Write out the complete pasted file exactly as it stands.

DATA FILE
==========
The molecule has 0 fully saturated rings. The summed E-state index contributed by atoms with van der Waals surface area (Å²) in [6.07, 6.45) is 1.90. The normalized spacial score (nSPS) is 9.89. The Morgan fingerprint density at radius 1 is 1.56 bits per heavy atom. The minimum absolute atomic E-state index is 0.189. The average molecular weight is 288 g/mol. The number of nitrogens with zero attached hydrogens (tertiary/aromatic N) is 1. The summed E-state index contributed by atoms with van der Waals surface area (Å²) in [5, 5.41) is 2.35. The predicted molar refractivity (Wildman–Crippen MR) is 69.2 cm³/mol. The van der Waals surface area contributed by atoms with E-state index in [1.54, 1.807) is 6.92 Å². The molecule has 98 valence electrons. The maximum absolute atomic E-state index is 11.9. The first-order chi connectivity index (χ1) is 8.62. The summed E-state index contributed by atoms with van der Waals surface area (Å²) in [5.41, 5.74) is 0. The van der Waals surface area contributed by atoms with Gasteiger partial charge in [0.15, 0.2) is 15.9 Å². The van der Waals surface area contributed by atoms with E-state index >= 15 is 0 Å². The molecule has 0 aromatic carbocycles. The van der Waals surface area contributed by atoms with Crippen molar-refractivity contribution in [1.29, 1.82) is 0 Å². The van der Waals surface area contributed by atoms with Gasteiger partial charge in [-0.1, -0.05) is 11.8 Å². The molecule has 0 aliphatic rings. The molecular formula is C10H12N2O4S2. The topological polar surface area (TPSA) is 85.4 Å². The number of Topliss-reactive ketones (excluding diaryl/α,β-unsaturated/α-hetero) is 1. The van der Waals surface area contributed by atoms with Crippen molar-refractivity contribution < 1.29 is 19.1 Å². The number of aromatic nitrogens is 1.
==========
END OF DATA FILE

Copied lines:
The molecule has 0 fully saturated rings. The summed E-state index contributed by atoms with van der Waals surface area (Å²) in [6.07, 6.45) is 1.90. The normalized spacial score (nSPS) is 9.89. The Morgan fingerprint density at radius 1 is 1.56 bits per heavy atom. The minimum absolute atomic E-state index is 0.189. The average molecular weight is 288 g/mol. The number of nitrogens with zero attached hydrogens (tertiary/aromatic N) is 1. The summed E-state index contributed by atoms with van der Waals surface area (Å²) in [5, 5.41) is 2.35. The predicted molar refractivity (Wildman–Crippen MR) is 69.2 cm³/mol. The van der Waals surface area contributed by atoms with E-state index in [1.54, 1.807) is 6.92 Å². The molecule has 98 valence electrons. The maximum absolute atomic E-state index is 11.9. The first-order chi connectivity index (χ1) is 8.62. The summed E-state index contributed by atoms with van der Waals surface area (Å²) in [5.41, 5.74) is 0. The van der Waals surface area contributed by atoms with Gasteiger partial charge in [0.15, 0.2) is 15.9 Å². The van der Waals surface area contributed by atoms with E-state index >= 15 is 0 Å². The molecule has 0 aromatic carbocycles. The van der Waals surface area contributed by atoms with Crippen molar-refractivity contribution in [1.29, 1.82) is 0 Å². The van der Waals surface area contributed by atoms with Gasteiger partial charge in [-0.1, -0.05) is 11.8 Å². The molecule has 0 aliphatic rings. The molecular formula is C10H12N2O4S2. The topological polar surface area (TPSA) is 85.4 Å². The number of Topliss-reactive ketones (excluding diaryl/α,β-unsaturated/α-hetero) is 1. The van der Waals surface area contributed by atoms with Crippen molar-refractivity contribution < 1.29 is 19.1 Å². The number of aromatic nitrogens is 1.